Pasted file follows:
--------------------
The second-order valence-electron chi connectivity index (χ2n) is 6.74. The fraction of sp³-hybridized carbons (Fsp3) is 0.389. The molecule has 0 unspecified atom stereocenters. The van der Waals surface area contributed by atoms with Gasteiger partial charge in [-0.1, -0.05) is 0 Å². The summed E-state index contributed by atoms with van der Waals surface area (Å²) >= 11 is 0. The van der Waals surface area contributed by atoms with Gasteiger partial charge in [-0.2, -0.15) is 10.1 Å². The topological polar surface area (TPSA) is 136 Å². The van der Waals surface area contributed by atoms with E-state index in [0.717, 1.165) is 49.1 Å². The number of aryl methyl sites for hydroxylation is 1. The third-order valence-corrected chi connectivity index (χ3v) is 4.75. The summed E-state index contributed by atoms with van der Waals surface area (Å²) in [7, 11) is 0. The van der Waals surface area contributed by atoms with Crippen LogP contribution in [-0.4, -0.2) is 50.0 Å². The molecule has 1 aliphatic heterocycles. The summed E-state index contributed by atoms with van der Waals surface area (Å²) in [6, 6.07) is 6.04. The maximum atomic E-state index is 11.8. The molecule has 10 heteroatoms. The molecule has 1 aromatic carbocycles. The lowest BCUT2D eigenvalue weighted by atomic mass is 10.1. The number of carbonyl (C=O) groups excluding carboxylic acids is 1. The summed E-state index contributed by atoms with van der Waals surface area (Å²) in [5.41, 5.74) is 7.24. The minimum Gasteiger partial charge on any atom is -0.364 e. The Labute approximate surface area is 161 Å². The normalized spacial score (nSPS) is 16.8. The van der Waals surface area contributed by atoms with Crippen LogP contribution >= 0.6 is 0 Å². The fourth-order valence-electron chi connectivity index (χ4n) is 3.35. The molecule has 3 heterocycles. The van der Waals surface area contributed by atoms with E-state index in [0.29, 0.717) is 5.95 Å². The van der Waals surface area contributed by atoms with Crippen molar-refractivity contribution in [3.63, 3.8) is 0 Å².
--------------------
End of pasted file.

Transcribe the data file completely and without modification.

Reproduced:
The second-order valence-electron chi connectivity index (χ2n) is 6.74. The fraction of sp³-hybridized carbons (Fsp3) is 0.389. The molecule has 0 unspecified atom stereocenters. The van der Waals surface area contributed by atoms with Gasteiger partial charge in [-0.1, -0.05) is 0 Å². The summed E-state index contributed by atoms with van der Waals surface area (Å²) >= 11 is 0. The van der Waals surface area contributed by atoms with Gasteiger partial charge in [-0.2, -0.15) is 10.1 Å². The topological polar surface area (TPSA) is 136 Å². The van der Waals surface area contributed by atoms with E-state index in [0.717, 1.165) is 49.1 Å². The number of aryl methyl sites for hydroxylation is 1. The third-order valence-corrected chi connectivity index (χ3v) is 4.75. The summed E-state index contributed by atoms with van der Waals surface area (Å²) in [7, 11) is 0. The van der Waals surface area contributed by atoms with Crippen LogP contribution in [-0.4, -0.2) is 50.0 Å². The molecule has 1 aliphatic heterocycles. The summed E-state index contributed by atoms with van der Waals surface area (Å²) in [6, 6.07) is 6.04. The maximum atomic E-state index is 11.8. The molecule has 10 heteroatoms. The molecule has 1 aromatic carbocycles. The lowest BCUT2D eigenvalue weighted by atomic mass is 10.1. The number of carbonyl (C=O) groups excluding carboxylic acids is 1. The summed E-state index contributed by atoms with van der Waals surface area (Å²) in [5.41, 5.74) is 7.24. The minimum Gasteiger partial charge on any atom is -0.364 e. The Labute approximate surface area is 161 Å². The normalized spacial score (nSPS) is 16.8. The van der Waals surface area contributed by atoms with Crippen LogP contribution >= 0.6 is 0 Å². The fourth-order valence-electron chi connectivity index (χ4n) is 3.35. The molecule has 3 heterocycles. The van der Waals surface area contributed by atoms with E-state index in [0.29, 0.717) is 5.95 Å². The van der Waals surface area contributed by atoms with Crippen molar-refractivity contribution in [3.63, 3.8) is 0 Å².